Across the energy landscape hydrogen is generating a buzz, with major players praising its decarbonisation potential.
This discussion has driven a policy response across Europe, with Spain, France and the Netherlands introducing guidelines and subsidies in the last two years to support the development of clean hydrogen projects.
With such international attention on hydrogen right now, the resource is gradually being viewed as a super-saviour in the energy transition.
And this view is not unfounded. Firstly, hydrogen can be produced cleanly through the utilisation of excess renewable energy via the process of electrolysis.
This ‘green’ hydrogen can replace hydrogen produced by carbon-intensive means, demonstrating its emission reduction capability.
There are also decarbonising applications specific to the production of ‘green’ hydrogen.
For instance, at Raffinerie Heide the vision is for the production of ‘green’ hydrogen at scale, to fuel our own refining processes instead of natural gas.
Similarly, there is also the potential for ‘green’ hydrogen to further decarbonise heat.
Since over a decade, our operations have served a broader district heating network, however, production of ‘green’ hydrogen on site would enable an expansion of this by using the off-heat of the electrolysis unit, not only helping to heat the local swimming pool, but also supporting one of Europe’s largest tomato-growing greenhouses.
We also envisage piping this heat into the local gas grid, which can be used across multiple applications currently reliant on natural gas.
Hydrogen can also be combined with other chemicals to produce cleaner refined products, such as synthetic aviation fuels and this is an option we are currently exploring.
On a life-cycle basis, we believe the CO2 abatement potential of synthetic aviation fuel is 70% compared to the fossil fuel equivalent.
Challenges and solutions
Issues around cost have led some to argue that the development of ‘green’ hydrogen for the production of cleaner synthetic aviation fuel should not be relied upon for carbon emissions reductions.
Equally, questions have been raised over hydrogen storage, given the constraints of weight, volume, efficiency, safety, and cost.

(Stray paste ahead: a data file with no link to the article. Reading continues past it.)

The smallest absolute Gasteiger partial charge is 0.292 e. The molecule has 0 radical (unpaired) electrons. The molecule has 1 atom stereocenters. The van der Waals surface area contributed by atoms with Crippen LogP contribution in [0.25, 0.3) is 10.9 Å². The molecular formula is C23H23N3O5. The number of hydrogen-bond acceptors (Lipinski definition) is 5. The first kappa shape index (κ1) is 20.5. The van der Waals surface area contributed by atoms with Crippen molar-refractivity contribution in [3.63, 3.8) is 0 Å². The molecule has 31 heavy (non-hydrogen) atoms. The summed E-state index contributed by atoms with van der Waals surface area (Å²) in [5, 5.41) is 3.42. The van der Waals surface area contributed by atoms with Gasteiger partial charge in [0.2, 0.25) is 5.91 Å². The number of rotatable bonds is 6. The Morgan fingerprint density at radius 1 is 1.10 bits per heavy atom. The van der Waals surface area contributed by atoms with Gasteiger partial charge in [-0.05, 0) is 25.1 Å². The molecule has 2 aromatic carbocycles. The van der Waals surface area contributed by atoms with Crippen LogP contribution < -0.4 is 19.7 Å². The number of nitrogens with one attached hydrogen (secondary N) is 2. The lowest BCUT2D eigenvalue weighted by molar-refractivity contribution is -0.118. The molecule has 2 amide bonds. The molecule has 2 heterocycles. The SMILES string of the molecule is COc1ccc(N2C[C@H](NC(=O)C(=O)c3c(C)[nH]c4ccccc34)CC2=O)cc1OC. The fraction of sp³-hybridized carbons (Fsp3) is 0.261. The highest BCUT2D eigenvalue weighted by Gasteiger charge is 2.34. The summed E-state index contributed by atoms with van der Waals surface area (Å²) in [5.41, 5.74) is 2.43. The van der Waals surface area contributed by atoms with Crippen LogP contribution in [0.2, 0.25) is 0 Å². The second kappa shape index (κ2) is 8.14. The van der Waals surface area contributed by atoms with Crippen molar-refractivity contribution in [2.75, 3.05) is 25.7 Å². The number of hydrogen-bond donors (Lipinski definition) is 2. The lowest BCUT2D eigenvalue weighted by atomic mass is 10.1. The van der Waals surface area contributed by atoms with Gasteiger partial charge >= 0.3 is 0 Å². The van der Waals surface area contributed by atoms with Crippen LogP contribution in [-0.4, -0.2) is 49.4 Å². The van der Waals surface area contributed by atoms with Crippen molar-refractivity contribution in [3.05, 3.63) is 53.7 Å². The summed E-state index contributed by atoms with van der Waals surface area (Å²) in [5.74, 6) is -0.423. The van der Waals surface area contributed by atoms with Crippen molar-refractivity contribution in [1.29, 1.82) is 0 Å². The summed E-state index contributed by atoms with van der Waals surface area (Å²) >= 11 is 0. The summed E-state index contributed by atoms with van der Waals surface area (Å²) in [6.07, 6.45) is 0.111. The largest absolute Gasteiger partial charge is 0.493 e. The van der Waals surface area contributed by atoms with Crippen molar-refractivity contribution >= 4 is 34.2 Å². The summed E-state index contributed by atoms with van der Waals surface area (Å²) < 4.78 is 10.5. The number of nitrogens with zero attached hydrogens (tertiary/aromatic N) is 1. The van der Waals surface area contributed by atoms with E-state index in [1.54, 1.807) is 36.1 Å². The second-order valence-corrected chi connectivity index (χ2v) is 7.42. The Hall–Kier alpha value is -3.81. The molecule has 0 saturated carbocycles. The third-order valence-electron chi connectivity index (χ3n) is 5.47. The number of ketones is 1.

These challenges are by no means insurmountable.
Firstly, replacing the carbon-intensive process of ‘grey’ hydrogen production with a zero carbon electrolysis process to produce ‘green’ hydrogen, we can learn more about ‘green’ hydrogen as a decarbonising force and develop cost digressions to inform future decision making.
After this, we can start to identify and enter new businesses that could benefit from incorporating ‘green’ hydrogen into their energy mix.
Scaling up will also reduce costs, but the right support will be needed to make this happen.
While investment in innovation involves risk, this is better than taking a ‘wait-and-see’ approach, which would delay progression to decarbonisation.
The positive future that hydrogen paints – the ‘hope’ so widely spoken of – can only become a reality if the right investment and regulatory frameworks are introduced to support and accelerate its development.
The evidence of the efficacy of supportive policy is not hard to come by.
Japan introduced its hydrogen strategy in 2017, a few years earlier than some of its international counterparts, and the result is that it has grown into one of the most advanced hydrogen economies in the world today, developing the highest number of hydrogen refuelling stations in the world, and with aims to reach 1 GW of power capacity based on hydrogen by 2030.
My hope is that as other nations look to create their own hydrogen development strategies, including in Germany, we will begin to see hydrogen’s potential in practice.